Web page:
Three strikes law and criminal justice
The three strikes law has been a subject of much debate since its introduction as an actual regulation in 1993. Since then, about half of the U.S. states have implemented the law, but even more have debated it. Students in criminal justice programs may learn about the law and the arguments for and against it during their courses. However, the resources below should be a good start to give them a better understanding of the law.
Understanding the three strikes law
While not a new concept, three strikes laws are not a proven method of crime deterrence. The law states that any person convicted of three or more serious crimes may be interred for a life sentence, usually with possibility for parole.
Three strikes and you’re out – The three strikes law is designed to increase the prison sentence of repeat offenders. By doing so, many states feel that they can deter criminals from committing additional felonies.
Understanding three strikes in 1995 – Early in the law’s adoption in the U.S., many states examined it before choosing whether or not to implement it. Initial views of the law encouraged its adoption to fight violent crime and serious drug offenses.
The impact of three strikes after a decade – California, a state whose three strikes law is widely recognized as being the broadest and most controversial, reexamined the law in 2004, about 10 years after adopting it. While voters decided not to change the law, a large percentage of citizens favored doing so, showing that it may not be working as well as they initially hoped in 1994.
Three strikes reform in 2012 – Today, California is again reexamining the three strikes law and considering changing it.
Pros of the three strikes law
There are people and organizations who support the three strikes law, although not without some hesitancy. Many feel the three strikes law helps reduce crime and arrest rates, potentially deterring criminals with the threat of increased incarceration. Students earning criminal justice degrees should understand both sides the argument in order to better understand it.
Three strikes laws reduce felony arrest rates – A study by two economists on whether the three strikes law is a deterrent to criminals found that it has, in fact, reduced felony arrest rates in California by 17 to 20 percent.
NPR discusses three strikes – NPR hosted a discussion on the three strikes law in California in 2009. The news radio organization found that all of the people it spoke with approved of the three strikes law, but felt that some revisions to it would be appropriate.
Cons of the three strikes law
While the evidence against the three strikes law outweighs the evidence supporting it, many courts are still torn over the law. There is not enough evidence on one side or the other to support or detract from the law; however, some experts agree that even if the law is not done away with, it should be changed. Criminal justice programs may explore both the positive and negative effects of the laws in different states.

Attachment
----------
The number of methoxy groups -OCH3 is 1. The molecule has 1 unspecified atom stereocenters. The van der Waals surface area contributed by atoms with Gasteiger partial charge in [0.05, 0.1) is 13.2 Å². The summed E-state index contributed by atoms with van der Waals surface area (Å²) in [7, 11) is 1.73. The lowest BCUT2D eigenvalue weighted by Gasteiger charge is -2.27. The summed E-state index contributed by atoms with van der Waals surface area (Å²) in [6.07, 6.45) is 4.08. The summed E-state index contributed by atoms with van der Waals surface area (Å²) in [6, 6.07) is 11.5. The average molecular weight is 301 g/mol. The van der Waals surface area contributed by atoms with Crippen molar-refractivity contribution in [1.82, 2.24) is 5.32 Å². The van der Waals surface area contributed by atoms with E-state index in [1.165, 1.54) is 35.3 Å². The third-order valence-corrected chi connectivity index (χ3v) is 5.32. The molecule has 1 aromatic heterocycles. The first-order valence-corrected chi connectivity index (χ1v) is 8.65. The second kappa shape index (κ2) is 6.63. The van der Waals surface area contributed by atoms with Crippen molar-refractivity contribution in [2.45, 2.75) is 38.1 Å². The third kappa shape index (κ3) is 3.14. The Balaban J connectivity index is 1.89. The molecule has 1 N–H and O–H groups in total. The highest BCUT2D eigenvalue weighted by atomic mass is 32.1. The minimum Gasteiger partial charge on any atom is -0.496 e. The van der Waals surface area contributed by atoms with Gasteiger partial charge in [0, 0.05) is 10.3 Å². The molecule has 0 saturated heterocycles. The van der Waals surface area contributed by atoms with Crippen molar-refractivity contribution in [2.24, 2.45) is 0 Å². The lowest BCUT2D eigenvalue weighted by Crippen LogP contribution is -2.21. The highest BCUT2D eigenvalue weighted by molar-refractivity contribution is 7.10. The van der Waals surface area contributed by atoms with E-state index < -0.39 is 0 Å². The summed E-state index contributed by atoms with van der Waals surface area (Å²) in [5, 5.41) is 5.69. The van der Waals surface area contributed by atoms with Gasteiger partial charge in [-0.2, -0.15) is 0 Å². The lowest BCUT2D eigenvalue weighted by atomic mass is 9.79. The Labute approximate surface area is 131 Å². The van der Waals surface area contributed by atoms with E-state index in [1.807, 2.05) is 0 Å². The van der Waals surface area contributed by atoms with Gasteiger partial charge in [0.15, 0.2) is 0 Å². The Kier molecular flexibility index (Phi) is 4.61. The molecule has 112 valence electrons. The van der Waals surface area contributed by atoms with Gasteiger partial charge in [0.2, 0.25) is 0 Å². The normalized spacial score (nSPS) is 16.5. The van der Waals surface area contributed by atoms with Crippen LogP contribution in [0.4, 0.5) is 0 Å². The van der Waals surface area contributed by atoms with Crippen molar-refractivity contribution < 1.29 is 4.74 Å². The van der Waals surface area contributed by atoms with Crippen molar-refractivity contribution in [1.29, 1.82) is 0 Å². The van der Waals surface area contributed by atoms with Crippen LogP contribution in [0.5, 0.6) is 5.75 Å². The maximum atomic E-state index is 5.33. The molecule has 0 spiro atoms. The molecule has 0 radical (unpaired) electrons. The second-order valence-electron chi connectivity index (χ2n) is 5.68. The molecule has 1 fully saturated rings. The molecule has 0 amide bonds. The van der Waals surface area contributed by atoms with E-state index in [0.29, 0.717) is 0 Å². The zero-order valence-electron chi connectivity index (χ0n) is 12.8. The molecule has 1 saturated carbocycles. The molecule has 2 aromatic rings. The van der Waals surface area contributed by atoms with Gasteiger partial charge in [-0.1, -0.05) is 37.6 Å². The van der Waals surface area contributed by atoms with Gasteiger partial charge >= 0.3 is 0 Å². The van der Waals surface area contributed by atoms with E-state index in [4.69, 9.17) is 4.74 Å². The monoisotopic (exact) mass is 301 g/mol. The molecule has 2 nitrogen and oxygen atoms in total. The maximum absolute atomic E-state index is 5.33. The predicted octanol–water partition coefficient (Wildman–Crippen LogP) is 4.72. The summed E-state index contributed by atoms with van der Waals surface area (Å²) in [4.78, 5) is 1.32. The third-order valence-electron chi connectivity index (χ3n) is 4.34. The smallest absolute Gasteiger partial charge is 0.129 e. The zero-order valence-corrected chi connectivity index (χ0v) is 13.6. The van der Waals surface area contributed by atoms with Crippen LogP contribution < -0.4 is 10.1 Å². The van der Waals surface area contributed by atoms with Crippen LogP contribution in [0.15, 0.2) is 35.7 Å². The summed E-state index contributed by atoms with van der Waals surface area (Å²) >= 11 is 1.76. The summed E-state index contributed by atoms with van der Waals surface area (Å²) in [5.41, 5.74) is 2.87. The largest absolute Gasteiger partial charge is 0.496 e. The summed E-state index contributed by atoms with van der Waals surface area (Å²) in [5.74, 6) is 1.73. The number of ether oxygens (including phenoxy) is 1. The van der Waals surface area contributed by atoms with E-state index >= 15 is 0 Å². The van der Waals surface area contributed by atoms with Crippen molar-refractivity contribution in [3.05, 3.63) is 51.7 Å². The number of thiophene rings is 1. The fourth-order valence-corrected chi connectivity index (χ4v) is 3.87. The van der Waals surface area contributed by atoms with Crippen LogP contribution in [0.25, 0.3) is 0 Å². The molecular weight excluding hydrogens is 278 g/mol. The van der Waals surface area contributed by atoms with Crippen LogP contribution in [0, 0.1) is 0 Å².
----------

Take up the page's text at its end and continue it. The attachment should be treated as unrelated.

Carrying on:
Strikes against three strikes law – An article in the San Francisco Chronicle advocated vast reforms to the three strikes law, citing that many of those sentenced to life in prison did not commit violent crimes, but minor ones, for their third offense, and that no civilized society should imprison its citizens for such lengths for petty crimes, regardless of past offenses.
Does the three strikes law reduce crime? – In 2001, a study found that the three strikes law had not reduced violent crime rates in California. This contradicts other evidence presented by experts previously. This study was performed by a research fellow at the Center on Juvenile and Criminal Justice.
Three strikes vs. truth in sentencing laws – Another set of laws, called Truth in Sentencing (TIS), work differently than the three strikes regulations, but are similar. These laws require violent offenders to spend more of their sentence in prison, rather than allowing for early parole. The study found that TIS may have been more successful than three strikes in fighting against violent crimes.
Los Angeles reevaluates three strikes – The state of California has examined its three strikes law on multiple occasions, and while it has yet to make any changes to it, many of its citizens feel it should be changed, primarily to readdress what constitutes a felony.
Non-violent offenders and three strikes – Some experts feel that three strikes laws should not be changed, but the types of crimes that invoke them should be. Increasing sentences for those who have committed many crimes makes sense; however, it depends on the type of crime, these criminal justice degree holders say.
Amending the three strikes sentencing law in California - In 2012, voters approved Proposition 36 which amended the 1994 Three Strikes sentencing law. Two provisions were put into place, one to change the way that violent offenders were sentenced and a second to allow those currently convicted the ability to petition for a reduction of their sentence.